It’s Friday, which means a mental health summary. This post is about so called ‘specific’ phobias, which excludes social phobia. Another Sum-Up will deal with that.
Specific phobias are a category of anxiety disorders. (Anxiety disorders also include OCD, Post-Traumatic Stress Disorder, and Generalized Anxiety Disorder, among others.) Specific phobias are can be seen as the Mad Libs of anxiety: “fear of [insert a noun here]”. The fear is paralyzing, and often interferes with normal functioning, but most are easily cured. In fact, this makes them unusual–one of the only disorders where upon discovery, we know what to do, and we know you’ll most likely be cured.
Specific phobias are also fairly common, and occur most often in adolescence. When the phobia interferes with functioning, people are quite good about seeking treatment. Otherwise, most people avoid the trigger (sometimes going to great lengths), and live their lives. Common phobias include flying, enclosed places, heights, dogs, escalators, spiders, and snakes. (NIMH)
Blood/Injury/Injection Treatment: Fear of needles, blood, wounds, injuries, or some combination thereof is known as BII. In severe cases, just reading about injuries, even in fiction, can cause wooziness. Treatment is actually different from other phobias, because it’s hard to unlearn fainting. Clients are taught to tense all of their muscles at once when triggered, which raises blood pressure.
Exposure Therapy: Exposure therapy can work in a single day, which is kinda cool. Of course, it takes all day, but no other therapy is quite so simple. Client and therapist both decide on a series of experiences from mild to very scary, and work through each. For instance, looking at a picture of a snake, then talking about snakes, imagining a snake, being in the same room as a snake, being near a snake, and finally, holding a snake. Update: Cuttlefish expands on this very very well–there’s a few types of ET, and they’re very different from each other.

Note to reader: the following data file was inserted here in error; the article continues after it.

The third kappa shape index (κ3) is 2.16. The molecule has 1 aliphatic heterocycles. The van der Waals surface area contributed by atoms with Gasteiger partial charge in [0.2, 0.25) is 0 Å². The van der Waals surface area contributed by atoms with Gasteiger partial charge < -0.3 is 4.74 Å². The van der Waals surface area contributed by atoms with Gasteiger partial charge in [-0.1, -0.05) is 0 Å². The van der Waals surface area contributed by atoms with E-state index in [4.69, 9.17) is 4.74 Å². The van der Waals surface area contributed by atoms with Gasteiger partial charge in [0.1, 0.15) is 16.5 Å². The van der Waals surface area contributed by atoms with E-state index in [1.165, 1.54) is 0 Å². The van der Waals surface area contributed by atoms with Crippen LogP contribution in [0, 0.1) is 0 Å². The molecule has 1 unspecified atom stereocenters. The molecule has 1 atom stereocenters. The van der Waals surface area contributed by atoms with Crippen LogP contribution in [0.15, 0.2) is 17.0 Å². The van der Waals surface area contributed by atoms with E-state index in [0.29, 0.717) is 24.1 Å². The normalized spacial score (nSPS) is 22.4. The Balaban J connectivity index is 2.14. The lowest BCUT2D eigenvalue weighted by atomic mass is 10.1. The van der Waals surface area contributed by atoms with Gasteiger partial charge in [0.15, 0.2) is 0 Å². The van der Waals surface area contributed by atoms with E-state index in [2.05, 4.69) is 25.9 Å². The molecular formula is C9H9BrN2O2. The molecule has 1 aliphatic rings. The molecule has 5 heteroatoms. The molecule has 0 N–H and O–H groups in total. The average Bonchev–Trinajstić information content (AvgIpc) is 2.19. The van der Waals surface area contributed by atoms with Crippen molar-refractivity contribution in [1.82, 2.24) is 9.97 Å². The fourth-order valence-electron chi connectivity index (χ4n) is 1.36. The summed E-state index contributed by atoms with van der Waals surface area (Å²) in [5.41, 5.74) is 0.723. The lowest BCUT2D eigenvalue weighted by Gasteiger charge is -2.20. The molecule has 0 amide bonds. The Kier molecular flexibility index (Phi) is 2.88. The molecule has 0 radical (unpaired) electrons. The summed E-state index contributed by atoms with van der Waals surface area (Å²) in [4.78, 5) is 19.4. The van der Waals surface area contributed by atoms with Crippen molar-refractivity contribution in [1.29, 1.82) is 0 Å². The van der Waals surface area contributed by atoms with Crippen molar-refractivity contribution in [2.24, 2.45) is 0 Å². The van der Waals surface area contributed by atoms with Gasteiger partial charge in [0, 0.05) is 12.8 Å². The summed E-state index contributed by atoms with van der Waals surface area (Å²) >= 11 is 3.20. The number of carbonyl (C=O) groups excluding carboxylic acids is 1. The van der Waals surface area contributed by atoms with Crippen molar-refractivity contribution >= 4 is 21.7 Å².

Cognitive therapy: Talking through excessively fearful thought processes and challenging them. This is often combined with exposure therapy.
Medication: Never been shown to be effective.
Important Note: Just because phobias are irrational fears and easily treated does not mean you should badger, mock, or otherwise force someone to face their phobia. It’s rude and callous. Don’t do it.
Things Specific Phobias are Not:
Disliking things: hating dogs is not the same as being scared of them.
Rational fear: I think we can all agree that it’s rational to fear the idea of a plane crash, or developing a terminal illness. However, it’s slightly less rational to refuse to look at planes because of a fear of plane crashes. Phobias are irrational fears.
If any information is incorrect, please note it in the comments! However, I am going to ask for citations. I have access to journals as a student, so no worries if it appears behind a paywall. Also, please chime in with your own experiences, misconceptions, myths you’ve heard, and any book suggestions!
Previous Psychopathology Sum-Ups: